Although common in Europe, manufacturing of quark is rare in the Americas. A few dairies manufacture it, and some specialty retailers carry it.[18][19][20] Lifeway Foods manufactures a product under the title "farmer cheese" which is available in a variety of metropolitan locations with former Russian populations. Quark is also available at several upstate NY farms.[21] In Canada, the firmer East European variety of quark is manufactured by Liberté Natural Foods; a softer German-style quark is manufactured in the Didsbury, Alberta plant of Calgary-based Foothills Creamery. Quark may also be available as "baking cheese", "pressed cottage cheese", fromage frais.[22]

In India, the Amul co-operative dairy products company sells Shrikhand and labels it as quark.[citation needed]

The Israeli variety, Gvina Levana (white cheese) can be found in most households and is an integral part of the Israeli breakfast (and often, of supper). It has a more neutral and delicate taste, and it contains between 3% and 9% percent fat, 5% and 9% are the most popular. The Russian quark was introduced to Israel during the Aliyah of the 1990s by immigrants from the former Soviet Union, and is now available under the name tvorog.

In Australia, it is sometimes available from supermarkets labelled as quark.


Quark is commonly used for cooking. Various cuisines, especially cuisines of Slavic peoples (e.g. Slovaks, Poles, Russians, Ukrainians and Belarusians) feature quark as an ingredient for appetizers, salads, main dishes, side dishes and desserts.

See also[edit]


  1. ^ also see this diagram for another manufacturing process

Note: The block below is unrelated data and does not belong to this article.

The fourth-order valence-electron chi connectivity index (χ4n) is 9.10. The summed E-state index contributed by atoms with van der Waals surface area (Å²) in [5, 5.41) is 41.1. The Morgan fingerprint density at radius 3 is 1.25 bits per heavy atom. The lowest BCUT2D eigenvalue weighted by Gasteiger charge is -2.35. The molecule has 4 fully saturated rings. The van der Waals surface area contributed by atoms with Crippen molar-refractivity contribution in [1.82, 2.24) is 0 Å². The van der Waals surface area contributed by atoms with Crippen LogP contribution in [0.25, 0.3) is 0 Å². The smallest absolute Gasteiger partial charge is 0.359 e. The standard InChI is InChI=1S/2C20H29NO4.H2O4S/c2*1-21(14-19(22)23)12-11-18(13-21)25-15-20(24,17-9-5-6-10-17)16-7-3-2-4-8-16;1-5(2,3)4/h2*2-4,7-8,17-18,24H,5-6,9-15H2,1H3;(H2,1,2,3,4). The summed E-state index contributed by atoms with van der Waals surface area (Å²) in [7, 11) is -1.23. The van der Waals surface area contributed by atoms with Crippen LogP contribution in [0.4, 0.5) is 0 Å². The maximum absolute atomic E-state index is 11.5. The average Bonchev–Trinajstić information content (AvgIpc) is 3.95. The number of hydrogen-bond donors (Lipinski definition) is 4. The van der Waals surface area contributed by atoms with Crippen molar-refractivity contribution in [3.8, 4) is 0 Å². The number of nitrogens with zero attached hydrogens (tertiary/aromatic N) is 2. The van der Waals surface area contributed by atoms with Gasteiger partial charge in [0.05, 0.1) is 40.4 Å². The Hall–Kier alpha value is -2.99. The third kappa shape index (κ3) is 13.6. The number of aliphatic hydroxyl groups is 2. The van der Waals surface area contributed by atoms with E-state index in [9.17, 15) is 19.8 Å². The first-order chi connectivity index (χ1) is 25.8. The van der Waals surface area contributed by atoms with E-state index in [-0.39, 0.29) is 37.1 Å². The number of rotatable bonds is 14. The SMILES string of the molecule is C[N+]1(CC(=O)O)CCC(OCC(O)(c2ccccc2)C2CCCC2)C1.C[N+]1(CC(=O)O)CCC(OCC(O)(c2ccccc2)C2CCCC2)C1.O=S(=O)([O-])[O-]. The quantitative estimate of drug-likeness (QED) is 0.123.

2. ^ Quar(c)k, milk products, described in old books
  3. ^ Quargel, Quaergel, small handformed cheeses
  4. ^ twarog in literatur
  5. ^ Tacitus: De origine et situ Germanorum (Germania), par. 23
  6. ^ Fox, Patrick F (2004). Cheese: Chemistry, Physics and Microbiology. Volume 1: General Aspects (3rd ed.). Academic Press. ISBN 978-0-12-263652-3. 
  7. ^ In Molkereien produzierter Quark wird meist mit Lab hergestellt.(Quark produced in dairies is usually made with rennet.)
  8. ^ Jelen, P.; A. Renz-Schauen (1989). "Quark manufacturing innovations and their effect on quality, nutritive value and consumer acceptance". Food Technology 43 (3): 74. 
  9. ^ Shah, N.; P. Jelen (1991). "Lactose absorption by postweaning rats from Yoghurt, Quark, and Quark whey" (PDF). Journal of Dairy Science 74 (5): 1512–1520. doi:10.3168/jds.S0022-0302(91)78311-2. PMID 1908866. 
  10. ^ Leckere Käsekuchen: Vom Klassiker bis zur Torte. Otus Verlag. 2003. ISBN 978-3-907194-75-1. 
  11. ^ Kersting, Claudia; Erwin Neu (2001). Hallo Niedersachsen kocht: Ein kulinarisches Lesebuch. Schlütersche. p. 41. ISBN 978-3-87706-854-0. 
  12. ^ Rönner, Josef (2006). Backen mit Trennkost. Schlütersche. p. 80. ISBN 978-3-89994-056-5. 
  13. ^ Coccinella, C. (2008). Mijn Jack Russell IS mijn Kind. Wwaow. p. 75. ISBN 978-90-902360-6-3. 
  14. ^ Blommestein, I. van (2002). Toetjes & desserts. Inmerc. pp. 13, 74. ISBN 978-90-6611-448-7. 
  15. ^ Duquesnoy, C.; F. van Wijk (ills.) (2002). Toveren met toetjes. Inmerc. p. 67. ISBN 978-90-6611-268-1. 
  16. ^ Grell, Monika (1999). Unterrichtsrezepte. Beltz. p. 156. ISBN 978-3-407-22008-0. 
  17. ^ "Minimal basket of goods" - Rossiyskaya Gazeta
  18. ^ "Milton Creamery Quark available in Minnesota". 
  19. ^ "Appel Farms Traditional Quark (Green Label)". GermanDeli.com. Retrieved 2008-06-19. 
  20. ^ "Cows' Milk Cheeses". Vermont Butter and Cheese Company Store. Archived from the original on 2008-04-11. Retrieved 2008-06-19. 
  21. ^ "New York State Farmstead and Artisan Cheese Makers Guild". 
  22. ^ "Baker's special". Western Creamery. Retrieved 2008-06-19. 

External links[edit]